Apple’s iPhone shipments in China surge after lockdown eases

Several tech launches of 2020 have been facing the dilemma of being postponed or canceled until further notice. Among these names was rumored to be Apple’s 2020 iPhone 12 lineup. Apple’s production lines in China had been disrupted, and there were several reports of  delay in the upcoming models. Coronavirus pandemic effectively shut down China’s manufacturing industry for several weeks, which  resulted in adverse long-term effects for tech brands.

Bloomberg reports that the second-largest economy in the world is starting to get back on track after several months of lockdown and shipments of Apple’s devices have surged up by 19% in March from previous year to 2.5 million units, according to calculations based on monthly data from the China Academy of Information and Communications Technology, a government think tank. The broader smartphone market, including Android devices, shrunk by roughly 22% to 21 million shipments.

The month of February was the most affected by the lockdown in China, which tracked iPhone shipments plunging over 60% year-on-year as factories remained shut past the Lunar Year Holiday Break. However, Apple’s assembly plants in China, run by Foxconn, have now slowly resumed operations with more than 200,000 workers returning to work in March at the mega-complex in Zhengzhou, known as “iPhone City.”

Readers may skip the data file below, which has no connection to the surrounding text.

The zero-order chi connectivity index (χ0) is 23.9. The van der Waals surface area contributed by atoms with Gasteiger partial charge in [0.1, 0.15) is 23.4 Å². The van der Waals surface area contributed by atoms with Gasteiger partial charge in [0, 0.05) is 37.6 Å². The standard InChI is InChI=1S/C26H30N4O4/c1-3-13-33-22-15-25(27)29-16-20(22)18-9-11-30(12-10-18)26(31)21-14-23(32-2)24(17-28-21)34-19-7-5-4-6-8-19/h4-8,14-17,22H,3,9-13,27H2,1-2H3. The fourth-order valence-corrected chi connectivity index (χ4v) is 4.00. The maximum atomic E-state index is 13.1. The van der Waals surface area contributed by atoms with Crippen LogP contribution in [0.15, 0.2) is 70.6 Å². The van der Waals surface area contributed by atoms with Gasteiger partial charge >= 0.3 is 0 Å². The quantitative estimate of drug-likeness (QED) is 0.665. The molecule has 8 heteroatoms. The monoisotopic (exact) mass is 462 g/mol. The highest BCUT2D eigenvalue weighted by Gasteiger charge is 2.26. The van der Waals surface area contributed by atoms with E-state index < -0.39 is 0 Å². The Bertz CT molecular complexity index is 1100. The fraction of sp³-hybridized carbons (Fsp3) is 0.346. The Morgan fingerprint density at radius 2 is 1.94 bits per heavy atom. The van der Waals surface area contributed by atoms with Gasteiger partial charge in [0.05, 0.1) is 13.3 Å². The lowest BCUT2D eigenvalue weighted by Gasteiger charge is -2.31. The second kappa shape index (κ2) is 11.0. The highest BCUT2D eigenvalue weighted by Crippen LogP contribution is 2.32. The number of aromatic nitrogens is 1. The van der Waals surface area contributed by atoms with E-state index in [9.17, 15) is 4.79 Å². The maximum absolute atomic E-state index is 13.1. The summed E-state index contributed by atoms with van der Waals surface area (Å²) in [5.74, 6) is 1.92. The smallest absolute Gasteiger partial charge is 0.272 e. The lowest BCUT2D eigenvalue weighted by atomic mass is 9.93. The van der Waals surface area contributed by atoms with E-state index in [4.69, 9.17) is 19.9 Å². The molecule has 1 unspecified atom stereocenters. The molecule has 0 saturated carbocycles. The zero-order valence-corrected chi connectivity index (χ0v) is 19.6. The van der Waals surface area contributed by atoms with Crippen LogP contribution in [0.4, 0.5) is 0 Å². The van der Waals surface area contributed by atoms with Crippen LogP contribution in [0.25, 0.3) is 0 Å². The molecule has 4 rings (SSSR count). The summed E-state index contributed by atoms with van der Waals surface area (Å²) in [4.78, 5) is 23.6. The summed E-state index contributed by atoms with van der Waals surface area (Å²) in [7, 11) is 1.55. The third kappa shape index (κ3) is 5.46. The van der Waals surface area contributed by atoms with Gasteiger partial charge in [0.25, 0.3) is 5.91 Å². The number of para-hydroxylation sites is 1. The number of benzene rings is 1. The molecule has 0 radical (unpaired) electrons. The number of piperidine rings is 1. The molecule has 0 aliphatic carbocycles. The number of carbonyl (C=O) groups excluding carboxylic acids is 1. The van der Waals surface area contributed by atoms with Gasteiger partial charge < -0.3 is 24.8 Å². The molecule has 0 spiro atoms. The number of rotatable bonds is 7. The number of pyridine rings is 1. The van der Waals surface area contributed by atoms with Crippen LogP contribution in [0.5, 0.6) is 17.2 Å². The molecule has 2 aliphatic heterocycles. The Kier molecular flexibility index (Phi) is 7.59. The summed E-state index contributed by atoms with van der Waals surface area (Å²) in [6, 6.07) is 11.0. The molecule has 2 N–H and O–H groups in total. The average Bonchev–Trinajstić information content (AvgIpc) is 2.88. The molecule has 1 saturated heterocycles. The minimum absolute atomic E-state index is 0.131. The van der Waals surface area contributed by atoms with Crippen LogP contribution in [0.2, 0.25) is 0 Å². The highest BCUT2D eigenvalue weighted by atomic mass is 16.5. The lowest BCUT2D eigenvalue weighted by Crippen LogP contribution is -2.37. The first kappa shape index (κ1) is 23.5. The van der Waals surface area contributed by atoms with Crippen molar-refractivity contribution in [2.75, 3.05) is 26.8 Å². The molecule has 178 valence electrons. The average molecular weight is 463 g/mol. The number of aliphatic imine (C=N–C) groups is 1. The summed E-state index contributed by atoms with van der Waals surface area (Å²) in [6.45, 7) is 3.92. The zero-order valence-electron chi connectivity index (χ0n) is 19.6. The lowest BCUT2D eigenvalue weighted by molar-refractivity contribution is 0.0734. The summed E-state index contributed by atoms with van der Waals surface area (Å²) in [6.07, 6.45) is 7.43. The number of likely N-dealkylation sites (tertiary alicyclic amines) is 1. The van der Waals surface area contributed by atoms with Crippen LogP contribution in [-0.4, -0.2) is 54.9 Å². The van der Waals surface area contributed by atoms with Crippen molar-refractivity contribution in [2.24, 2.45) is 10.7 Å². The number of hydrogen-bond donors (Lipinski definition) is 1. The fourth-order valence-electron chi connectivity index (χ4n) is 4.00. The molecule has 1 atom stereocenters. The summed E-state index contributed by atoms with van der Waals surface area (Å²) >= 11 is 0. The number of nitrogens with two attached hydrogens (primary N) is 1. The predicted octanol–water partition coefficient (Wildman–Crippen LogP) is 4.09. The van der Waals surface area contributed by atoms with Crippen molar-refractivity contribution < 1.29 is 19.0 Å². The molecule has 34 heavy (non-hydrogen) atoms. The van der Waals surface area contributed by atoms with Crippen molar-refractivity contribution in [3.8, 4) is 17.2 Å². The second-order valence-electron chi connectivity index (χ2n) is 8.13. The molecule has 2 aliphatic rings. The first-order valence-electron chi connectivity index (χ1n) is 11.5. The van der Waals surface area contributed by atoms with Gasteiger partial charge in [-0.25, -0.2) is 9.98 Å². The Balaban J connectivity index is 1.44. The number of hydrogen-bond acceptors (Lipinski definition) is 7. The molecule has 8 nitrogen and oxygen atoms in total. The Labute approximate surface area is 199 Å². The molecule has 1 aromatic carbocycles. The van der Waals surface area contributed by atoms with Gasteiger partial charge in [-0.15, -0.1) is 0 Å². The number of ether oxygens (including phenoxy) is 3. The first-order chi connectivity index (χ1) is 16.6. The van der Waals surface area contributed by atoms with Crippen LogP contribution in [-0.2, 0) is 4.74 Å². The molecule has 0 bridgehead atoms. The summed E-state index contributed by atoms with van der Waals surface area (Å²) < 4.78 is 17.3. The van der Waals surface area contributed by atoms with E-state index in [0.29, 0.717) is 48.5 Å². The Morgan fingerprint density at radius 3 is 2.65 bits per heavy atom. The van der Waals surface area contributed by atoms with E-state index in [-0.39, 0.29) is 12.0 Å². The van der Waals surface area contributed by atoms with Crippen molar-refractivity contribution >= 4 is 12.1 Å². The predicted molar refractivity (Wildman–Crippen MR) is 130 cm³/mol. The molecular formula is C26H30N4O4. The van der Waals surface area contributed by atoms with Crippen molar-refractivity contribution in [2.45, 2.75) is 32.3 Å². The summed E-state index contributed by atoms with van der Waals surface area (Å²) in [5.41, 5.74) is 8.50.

Apple’s 2020 iPhone 12 lineup is expected to include 4 new 5G-capable models. Their display sizes will range from 5.4-inches to 6.7-inches. Production of these new phones appears to be on track for now. As per Bloomberg:

The factory has shipped almost 300,000 iPhone units per day at that point, a similar output to its pre-coronavirus capacity.

China is still trying to restart its economic engines after weeks of paralysis to contain the coronavirus pandemic that had severely restricted business activity, disrupted supply chains, and the daily life of people. Analysts warn the country that it could take months before the economy returns to normal as the virus has spread rapidly around the world, leading to countrywide shutdowns.

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